The Lost Art of Pilgrimage

One woman's experience with the Fifth Gospel, and what it means for the rest of us
"And now I am going to Jerusalem, drawn there irresistibly by the Holy Spirit, not knowing what awaits me" (Acts 20:22).

Two Presbyterians, an Episcopalian, a Lutheran, a Baptist, and a rapper named SaulPaul board a plane—sounds like the beginning of a bad joke, doesn't it? And yet my travels with this eclectic band of sojourners may have forever changed the trajectory of my own faith journey.

Representing the "emerging church" community, I joined six other clergy at St. George's College for a two-week pilgrimage to the Holy Land. I ignored my friends' concerns, my own fears and doubts, and my mother's desperate pleas to remain safely in the United States. Like Paul, I was irresistibly drawn by the Holy Spirit toward this adventure, but I could never have imagined what would await me and how the journey would impact my life.

The Lost Discipline

Contrary to popular opinion, pilgrimage is not a lost discipline in our Western culture. Every year, thousands of Americans flock to historical sites, make etchings at the Vietnam Wall, and shoot off fireworks to connect with their heritage, destiny, and the men and women who walked freedom's path before them. Americans can feel patriotic anywhere, but something swells in their hearts as they stand at those shrines and connect with their history and with hundreds of others who have experienced the same feeling in that place throughout the years.

Likewise, baseball fans flock to stadium after stadium on a quest to visit every shrine of their favorite national pastime. Similarly, hundreds of people descend upon Graceland every year to visit the grave of a man who changed history by swinging his hips on television.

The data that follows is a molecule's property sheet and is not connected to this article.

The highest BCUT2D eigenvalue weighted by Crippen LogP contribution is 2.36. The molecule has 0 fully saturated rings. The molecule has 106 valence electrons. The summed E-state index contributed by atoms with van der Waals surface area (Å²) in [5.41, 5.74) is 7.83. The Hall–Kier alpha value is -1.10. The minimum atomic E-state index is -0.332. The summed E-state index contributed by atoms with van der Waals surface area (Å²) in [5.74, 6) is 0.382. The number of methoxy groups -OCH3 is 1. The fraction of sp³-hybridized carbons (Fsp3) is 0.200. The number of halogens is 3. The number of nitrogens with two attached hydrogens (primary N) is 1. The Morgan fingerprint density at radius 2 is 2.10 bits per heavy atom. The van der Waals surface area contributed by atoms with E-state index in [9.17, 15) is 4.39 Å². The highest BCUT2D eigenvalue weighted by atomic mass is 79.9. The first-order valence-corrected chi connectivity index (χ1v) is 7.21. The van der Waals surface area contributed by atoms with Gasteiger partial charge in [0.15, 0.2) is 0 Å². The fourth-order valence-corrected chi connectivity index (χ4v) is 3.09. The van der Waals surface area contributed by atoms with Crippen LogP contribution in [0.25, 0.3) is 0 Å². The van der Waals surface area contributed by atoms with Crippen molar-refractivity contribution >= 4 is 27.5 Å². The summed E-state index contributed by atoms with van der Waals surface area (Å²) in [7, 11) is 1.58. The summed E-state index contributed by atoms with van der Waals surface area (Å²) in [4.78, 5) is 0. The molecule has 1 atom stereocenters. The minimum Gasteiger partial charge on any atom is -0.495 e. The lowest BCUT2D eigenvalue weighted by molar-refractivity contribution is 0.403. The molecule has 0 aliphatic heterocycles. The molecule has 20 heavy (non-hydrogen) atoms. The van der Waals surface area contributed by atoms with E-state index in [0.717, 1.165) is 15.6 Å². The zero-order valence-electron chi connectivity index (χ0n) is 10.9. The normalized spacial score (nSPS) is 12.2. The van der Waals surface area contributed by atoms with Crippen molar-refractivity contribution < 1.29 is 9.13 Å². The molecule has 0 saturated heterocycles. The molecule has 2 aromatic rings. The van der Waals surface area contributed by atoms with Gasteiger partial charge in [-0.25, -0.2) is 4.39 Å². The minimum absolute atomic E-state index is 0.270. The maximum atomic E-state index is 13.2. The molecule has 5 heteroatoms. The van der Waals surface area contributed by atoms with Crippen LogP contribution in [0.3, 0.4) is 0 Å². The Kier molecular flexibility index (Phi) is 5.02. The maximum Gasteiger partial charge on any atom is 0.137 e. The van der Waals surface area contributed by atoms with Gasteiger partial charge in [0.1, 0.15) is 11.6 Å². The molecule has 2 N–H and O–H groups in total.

Pilgrimage is not a lost practice. But as a tool for spiritual formation, it has faded into the background of our faith history. It's viewed as an outdated activity of odd desert monks, thrill-seeking explorers, or misguided Crusaders.

My own journey led me to a new conclusion: pilgrimage should be resurrected and promoted as an important tool for spiritual formation. Specifically, the call of pilgrimage connects with the inner cravings of emerging generations, who know intuitively that the Christian life is a greater journey than a 100-foot walk down the center aisle of a church.

Emerging generations recognize that faith is a life-long journey, and pilgrimage appeals to those yearnings to enter into outward physical expressions of their inward faith journeys. It gives them a sense of history, context, community and authenticity.


Pilgrimage gives meaning to our spiritual journeys by reminding us that we are part of the Story of God and are connected to thousands of events and people across the centuries. In The Place We Call Home, Murray Bodo says, "There is something of time-travel in all pilgrimage."

The stones and pillars of the crumbling ruins of the Holy Land are bursting with stories of faith, betrayal, mystery, and hope. When we walk around the holy places of Jerusalem, Bethlehem, and Galilee, we are transported back in time and immersed in the story of Scripture.

Emerging generations understand the importance of history and sense they are a part of something larger than themselves. The stones of the sacred places connected me with my roots as a Christ-follower. As I ran my fingers across the Crusader crosses etched into the Church of the Holy Sepulcher, I connected with thousands of pilgrims who walked this land before me.

Everywhere I traveled, I was drawn into the massive adventure that God is writing. I was overwhelmed by the magnitude of the Story, but I was also able to ponder my role in God's epic, and I can pass my own tales of spiritual journey to the next generation.

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